Liquefied Natural Gas (LNG) carriers are part of the LNG chain, which is based onthree links:
the liquefaction terminal, in the producing country, which purifies, liquefies andstores (under ambient pressure and cryogenic temperature) the natural gas prior to itsloading into the LNG carrier,
the LNG carriers, which ship the LNG from the loading terminal to the off-loadingone,
the regasification terminal, in the gas consuming country, which stores, pressurisesand regasifies the LNG prior to injecting it into the gas pipe, which distributes it tothe gas consumers.In LNG carriers, the liquefied gas is stored in a boiling state, at cryogenic temperature(- 160°C) slightly above the atmospheric pressure in insulated tanks. Due to the heat leaksgetting though this insulation into the liquefied gas, a part of the cargo is boiling off thetanks (typically 0,1 to 0,3 % per day).To avoid wastage of this boil off vapours, the thermal performance of the insulation isusually optimised so that the boil off vapours flow can be used to provide part of theship's propulsion needs when it is on its way. For this purpose the propulsion system is of a dual type, compatible with the use as fuel of either the heavy oil either, when available,the natural gas boil off vapours coming from the cargo tanks.When the ship propulsion requirements are reduced, during harbour manoeuvres or atanchor for example, the boil off vapours exceeds the propulsion needs, although the cargotank pressure has to be kept within acceptable limits. To dispose of this excess boil off and avoid a pressure rise in the cargo tanks, several strategies can be considered :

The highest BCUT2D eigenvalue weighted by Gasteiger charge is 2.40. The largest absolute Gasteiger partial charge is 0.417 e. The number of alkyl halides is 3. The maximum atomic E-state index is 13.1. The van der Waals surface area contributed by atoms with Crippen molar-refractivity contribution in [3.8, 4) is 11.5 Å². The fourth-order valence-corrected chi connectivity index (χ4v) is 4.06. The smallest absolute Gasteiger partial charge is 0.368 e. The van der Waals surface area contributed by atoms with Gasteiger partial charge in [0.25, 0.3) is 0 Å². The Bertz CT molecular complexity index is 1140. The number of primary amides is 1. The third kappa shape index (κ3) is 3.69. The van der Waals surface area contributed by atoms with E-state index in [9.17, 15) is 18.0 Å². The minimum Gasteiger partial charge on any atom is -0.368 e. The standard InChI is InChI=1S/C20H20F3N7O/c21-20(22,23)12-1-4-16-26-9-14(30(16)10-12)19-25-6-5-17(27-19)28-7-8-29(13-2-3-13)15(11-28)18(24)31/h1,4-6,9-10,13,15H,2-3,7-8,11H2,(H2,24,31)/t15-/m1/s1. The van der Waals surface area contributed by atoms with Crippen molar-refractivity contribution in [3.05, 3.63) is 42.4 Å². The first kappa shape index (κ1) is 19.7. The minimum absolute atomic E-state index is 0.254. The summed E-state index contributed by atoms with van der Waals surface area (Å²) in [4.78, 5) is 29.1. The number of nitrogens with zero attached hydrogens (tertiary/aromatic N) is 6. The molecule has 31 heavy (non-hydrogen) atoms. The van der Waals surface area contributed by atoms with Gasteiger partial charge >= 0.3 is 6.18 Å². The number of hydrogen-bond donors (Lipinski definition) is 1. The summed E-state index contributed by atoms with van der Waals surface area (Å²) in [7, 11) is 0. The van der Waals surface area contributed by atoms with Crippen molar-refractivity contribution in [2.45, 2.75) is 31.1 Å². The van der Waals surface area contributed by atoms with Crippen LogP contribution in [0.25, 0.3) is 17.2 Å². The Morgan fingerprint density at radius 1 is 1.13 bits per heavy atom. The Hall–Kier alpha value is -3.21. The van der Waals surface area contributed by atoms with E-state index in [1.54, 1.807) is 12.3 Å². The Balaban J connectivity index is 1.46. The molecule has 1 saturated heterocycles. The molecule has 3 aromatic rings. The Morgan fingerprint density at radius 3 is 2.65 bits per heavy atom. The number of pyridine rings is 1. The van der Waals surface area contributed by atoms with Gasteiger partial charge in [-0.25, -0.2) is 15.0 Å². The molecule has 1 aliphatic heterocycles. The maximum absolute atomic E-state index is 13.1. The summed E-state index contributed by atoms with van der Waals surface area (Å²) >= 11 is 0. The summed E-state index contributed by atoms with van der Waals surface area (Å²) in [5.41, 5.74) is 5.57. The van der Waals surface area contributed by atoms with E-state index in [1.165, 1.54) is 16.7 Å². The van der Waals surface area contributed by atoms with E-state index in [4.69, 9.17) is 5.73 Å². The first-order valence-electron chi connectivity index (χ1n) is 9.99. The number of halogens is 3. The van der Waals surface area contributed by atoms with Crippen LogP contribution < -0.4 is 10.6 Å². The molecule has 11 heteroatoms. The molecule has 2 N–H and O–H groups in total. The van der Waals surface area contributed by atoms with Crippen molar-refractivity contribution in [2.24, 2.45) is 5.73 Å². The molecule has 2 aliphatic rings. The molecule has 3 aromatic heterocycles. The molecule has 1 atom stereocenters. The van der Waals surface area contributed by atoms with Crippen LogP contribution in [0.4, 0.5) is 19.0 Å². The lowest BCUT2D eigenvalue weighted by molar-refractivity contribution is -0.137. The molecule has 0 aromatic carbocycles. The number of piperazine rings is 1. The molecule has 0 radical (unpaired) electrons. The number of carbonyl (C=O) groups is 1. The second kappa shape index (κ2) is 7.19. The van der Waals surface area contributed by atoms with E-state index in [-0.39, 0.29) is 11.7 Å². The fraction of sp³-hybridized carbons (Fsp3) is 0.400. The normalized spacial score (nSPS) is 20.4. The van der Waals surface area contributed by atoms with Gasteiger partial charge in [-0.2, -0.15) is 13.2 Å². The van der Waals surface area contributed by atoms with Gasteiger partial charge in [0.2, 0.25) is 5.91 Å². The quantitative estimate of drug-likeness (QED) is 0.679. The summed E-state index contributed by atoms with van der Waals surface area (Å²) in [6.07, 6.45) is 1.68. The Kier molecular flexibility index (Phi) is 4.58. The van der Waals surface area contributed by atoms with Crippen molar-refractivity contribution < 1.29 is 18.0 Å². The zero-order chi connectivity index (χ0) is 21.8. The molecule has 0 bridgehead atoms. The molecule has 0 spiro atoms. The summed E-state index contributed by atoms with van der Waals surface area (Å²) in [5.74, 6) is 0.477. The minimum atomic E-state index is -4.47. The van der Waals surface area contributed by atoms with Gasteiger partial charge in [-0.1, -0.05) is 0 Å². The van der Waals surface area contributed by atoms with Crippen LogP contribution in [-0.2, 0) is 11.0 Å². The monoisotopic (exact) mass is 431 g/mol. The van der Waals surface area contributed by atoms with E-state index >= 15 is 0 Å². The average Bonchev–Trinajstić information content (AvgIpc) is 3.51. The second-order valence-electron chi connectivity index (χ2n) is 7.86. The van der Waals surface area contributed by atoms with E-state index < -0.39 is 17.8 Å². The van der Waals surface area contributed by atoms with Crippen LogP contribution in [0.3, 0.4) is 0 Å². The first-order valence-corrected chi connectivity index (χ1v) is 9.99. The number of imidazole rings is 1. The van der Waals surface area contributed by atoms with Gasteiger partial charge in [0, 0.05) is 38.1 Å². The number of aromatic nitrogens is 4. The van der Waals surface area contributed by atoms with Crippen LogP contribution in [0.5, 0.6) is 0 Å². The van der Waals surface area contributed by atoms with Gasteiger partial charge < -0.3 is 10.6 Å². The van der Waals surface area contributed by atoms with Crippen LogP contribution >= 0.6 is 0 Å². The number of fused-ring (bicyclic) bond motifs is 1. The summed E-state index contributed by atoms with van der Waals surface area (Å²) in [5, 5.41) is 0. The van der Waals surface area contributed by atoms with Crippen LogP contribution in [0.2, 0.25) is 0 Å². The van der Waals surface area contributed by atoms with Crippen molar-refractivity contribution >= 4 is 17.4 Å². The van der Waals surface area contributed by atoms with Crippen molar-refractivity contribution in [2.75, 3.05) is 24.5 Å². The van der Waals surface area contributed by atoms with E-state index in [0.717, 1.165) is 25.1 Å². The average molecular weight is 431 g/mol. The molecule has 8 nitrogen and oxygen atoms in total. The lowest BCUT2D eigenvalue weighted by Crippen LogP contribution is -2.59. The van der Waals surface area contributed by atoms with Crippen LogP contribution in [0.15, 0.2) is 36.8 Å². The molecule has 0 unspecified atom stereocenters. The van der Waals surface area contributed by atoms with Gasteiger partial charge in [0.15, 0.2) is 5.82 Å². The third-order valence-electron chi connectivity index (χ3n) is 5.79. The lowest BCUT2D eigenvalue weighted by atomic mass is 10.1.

implement an on board re liquefaction plant which re liquefies the vapours and sendback to the cargo tanks the boil off vapours in a liquefied state.
dispose of this excess boil off by burning it in an on board thermal oxidisercomplying with safety and environmental regulations which do not allow directrelease of natural gas into the atmosphere for both safety and environmentalconcerns (green house gas effect of methane which is very significantly higher thanthe one of carbon dioxide).
The standard approach : steam turbine propulsion
Up to now, most LNG carriers strategy has been to use for this reason a steam turbinepropulsion system as it allows to use either heavy oil or boil off vapours for fuel, thesteam boiler being equipped with heavy oil and natural gas burners. This propulsionsystem had the further advantage that the excess boil vapours could be disposed of directly in the steam boiler, the corresponding excess steam being sent to the sea watercooled condenser rather than to the propulsion turbine, without requiring any specificequipment, other than a bypass valve towards the condenser to fulfil this additional boiloff disposal function.